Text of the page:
Erodium chrysanthum from Xera Plants and Bengalis lucyfur (a.k.a. Lucy the cat) in the background.
Echeveria agavoides 'Rubra' from Xera Plants.
This now lives inside in a sunny window indoors.
While harvesting the seed pods from the Asclepias speciosa or milkweed which played host to my first monarch caterpillar (you can read about that here), I came across a few which had not exploded yet and was fascinated to see their structure. It reminds me of scales on a fish or some kind of armor.
Heuchera 'Marmalade' is a champion, it looks great no matter what weather throws at it.
Flower of Erodium chrysanthum. The blooms are gone and it seems to be semi-deciduous. Great for hot dry locations in the garden, it seems to be pretty tough. Greg at Xera recommended this and I love it.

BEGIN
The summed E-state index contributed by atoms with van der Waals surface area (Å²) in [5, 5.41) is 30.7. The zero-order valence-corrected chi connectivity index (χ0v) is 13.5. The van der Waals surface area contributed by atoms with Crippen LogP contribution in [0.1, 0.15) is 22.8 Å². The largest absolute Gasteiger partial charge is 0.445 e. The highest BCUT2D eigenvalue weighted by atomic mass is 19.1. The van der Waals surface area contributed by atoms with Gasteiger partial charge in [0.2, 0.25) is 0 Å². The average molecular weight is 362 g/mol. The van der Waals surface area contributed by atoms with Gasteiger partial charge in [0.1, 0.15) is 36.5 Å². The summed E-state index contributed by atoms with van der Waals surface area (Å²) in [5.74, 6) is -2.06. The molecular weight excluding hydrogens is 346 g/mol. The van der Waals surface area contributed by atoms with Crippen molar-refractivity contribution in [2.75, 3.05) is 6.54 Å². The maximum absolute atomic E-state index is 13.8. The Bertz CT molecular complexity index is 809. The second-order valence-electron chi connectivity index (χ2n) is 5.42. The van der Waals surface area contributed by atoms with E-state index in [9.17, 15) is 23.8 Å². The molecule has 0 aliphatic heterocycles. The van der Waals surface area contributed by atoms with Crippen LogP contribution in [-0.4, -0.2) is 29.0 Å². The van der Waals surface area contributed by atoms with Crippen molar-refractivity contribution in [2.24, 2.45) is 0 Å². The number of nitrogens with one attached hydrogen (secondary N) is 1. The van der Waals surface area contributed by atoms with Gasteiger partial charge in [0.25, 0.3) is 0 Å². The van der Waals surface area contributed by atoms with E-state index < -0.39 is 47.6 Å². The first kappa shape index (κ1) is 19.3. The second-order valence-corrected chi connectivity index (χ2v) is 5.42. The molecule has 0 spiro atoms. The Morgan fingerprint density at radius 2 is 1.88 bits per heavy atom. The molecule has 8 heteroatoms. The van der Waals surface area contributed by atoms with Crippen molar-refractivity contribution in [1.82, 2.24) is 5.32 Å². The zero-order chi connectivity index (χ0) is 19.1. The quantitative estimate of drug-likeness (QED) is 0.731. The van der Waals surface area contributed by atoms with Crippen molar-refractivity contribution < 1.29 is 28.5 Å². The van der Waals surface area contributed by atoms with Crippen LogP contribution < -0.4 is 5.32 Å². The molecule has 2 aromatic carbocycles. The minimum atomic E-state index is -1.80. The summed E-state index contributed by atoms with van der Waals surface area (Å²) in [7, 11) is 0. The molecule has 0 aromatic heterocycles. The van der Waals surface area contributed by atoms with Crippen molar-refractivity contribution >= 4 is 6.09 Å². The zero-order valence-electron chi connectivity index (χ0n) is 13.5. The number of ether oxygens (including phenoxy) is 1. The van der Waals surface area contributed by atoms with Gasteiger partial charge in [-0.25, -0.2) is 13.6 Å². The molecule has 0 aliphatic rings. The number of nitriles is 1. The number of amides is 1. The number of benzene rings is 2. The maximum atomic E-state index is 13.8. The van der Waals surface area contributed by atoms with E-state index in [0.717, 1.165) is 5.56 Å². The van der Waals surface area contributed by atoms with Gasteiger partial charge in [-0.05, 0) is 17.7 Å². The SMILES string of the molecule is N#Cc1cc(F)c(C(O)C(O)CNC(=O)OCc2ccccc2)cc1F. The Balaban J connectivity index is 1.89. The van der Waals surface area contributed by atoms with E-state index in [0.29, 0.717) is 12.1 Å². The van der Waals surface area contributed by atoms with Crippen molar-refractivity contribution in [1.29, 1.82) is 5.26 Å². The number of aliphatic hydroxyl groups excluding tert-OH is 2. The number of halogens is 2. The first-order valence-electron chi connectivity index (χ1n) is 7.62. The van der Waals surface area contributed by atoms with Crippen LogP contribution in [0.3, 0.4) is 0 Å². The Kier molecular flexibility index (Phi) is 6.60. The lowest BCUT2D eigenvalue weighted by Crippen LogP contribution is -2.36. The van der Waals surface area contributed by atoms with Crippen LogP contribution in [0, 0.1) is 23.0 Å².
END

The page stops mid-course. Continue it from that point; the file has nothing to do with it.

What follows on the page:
This critter lived here for a long long time, I was very careful not to disturb her web. So cool.
And to end this post, this is the situation today. Here is my makeshift greenhouse - a.k.a. the garage with a couple of grow lights above. I was bitten by the spiky plant bug this year, and with that comes responsibility to take care of my investments. I plan to do so to the best of my ability. It stays fairly warm in the garage at a constant temperature of approximately 50 degrees so that combined with the light will hopefully do the trick for now.
As it's Thanksgiving, I would like to give thanks for my garden and all it gives back to me. I also give thanks to my Operations Manager, a.k.a. David who puts up with every crazy garden idea I have. I am also thankful for all of you who read my nutty stories of cleaning mason bee cocoons and adventures to Australia and beyond, for the gardening community is the most generous and thoughtful one I have ever encountered.